Why is the CLAA Free?

In making the online courses of the Classical Liberal Arts Academy free, I am attempting to accomplish ten things:

Socrates and other wise men of history did not charge for their wisdom. The “liberal” arts are not pursued for money, but for happiness.

First, I desire to make classical Catholic education an unprofitable market. Sophists are people who pretend to have wisdom for the sake of making money. While we could spend endless hours arguing with such people, or explaining to parents why these people should be avoided, it’s easier to simply remove their motivation. By making real classical Catholic education free, we take away the motivation of pretenders to get involved with it. As word gets out that “there’s no money in classical Catholic education”, the sophists will go somewhere else. That’s objective #1.

Second, I do not want children to pay the price of their parents’ financial decisions, work ethic, circumstances, etc.. If a parent is not able to afford to pay a reasonable and just tuition for educational services–for whatever reason–the children pay the price. The children lose educational opportunities. The parents choose programs they can afford rather than the program that best serves the needs of their children. I don’t believe this is necessary or right. Therefore, by making classical Catholic studies free, all children have access to them regardless of their parents’ financial circumstances.

Third, I desire to be challenged to find sustainable methods for classical Catholic education. When teachers or school administrators are allowed to bill whatever they do to parents (or worse, the state), they seek out the methods that are most convenient or profitable for them (i.e., the teachers and administrators). This is not how education should work. Education should be most convenient for the students. By making classical Catholic education free, we are challenged to find the simplest and most sustainable methods for delivering instruction, assessment and support to students.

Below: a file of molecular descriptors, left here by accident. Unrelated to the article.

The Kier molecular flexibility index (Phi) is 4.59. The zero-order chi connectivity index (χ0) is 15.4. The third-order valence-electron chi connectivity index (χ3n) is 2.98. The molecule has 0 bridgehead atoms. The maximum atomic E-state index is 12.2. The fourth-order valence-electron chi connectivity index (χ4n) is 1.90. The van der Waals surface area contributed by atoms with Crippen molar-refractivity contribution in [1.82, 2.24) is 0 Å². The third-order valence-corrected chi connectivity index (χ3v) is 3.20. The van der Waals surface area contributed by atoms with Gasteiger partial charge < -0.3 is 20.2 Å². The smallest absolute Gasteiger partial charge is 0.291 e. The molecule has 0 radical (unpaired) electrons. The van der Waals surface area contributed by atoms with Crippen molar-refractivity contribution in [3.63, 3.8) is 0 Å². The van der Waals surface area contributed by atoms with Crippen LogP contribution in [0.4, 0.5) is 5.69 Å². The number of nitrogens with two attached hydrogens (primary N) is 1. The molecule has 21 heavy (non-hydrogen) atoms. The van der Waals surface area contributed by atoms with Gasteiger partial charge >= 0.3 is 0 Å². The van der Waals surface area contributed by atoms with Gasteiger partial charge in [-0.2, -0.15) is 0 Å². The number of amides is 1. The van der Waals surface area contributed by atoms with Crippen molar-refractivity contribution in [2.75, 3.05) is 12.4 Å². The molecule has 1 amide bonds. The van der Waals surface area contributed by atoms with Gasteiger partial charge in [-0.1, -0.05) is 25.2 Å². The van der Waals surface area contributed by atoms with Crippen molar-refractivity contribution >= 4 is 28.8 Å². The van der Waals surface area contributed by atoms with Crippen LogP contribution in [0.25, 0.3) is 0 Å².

Fourth, I am serving a long-term mission of promoting classical Catholic education, not a short-term mission of making money. To promote classical Catholic education, I could rely on others to share information about the Academy, but many look at education as a means of their own advancement and do not share. Very few parents take any time or make any effort to help promote the work they are doing–even though they claim it is important and are seeking the benefits of it themselves. I could also rely on advertising, but advertising is expensive and that would, ultimately, hurt the children. Being able to share news of a free study program gives us an opportunity to easily promote classical Catholic education in the most efficient manner possible.

Fifth, true education is a work of mercy, not a business opportunity. One of the spiritual works of mercy is to “instruct the ignorant”. When we see schools telling students “Pay tuition or go away.”, we see a school that either (a) doesn’t believe the education it offers is necessary, or (b) a school that has no mercy. Most people in modern society see education as a competition, a means of beating one’s peers for the sake of material rewards. This is not true education. True education is necessary for human happiness and should not be held ransom by those who can provide it. The education I offer in the Classical Liberal Arts Academy is true education, and Christ said, “Blessed are the merciful, for they shall obtain mercy.”. I desire that blessing.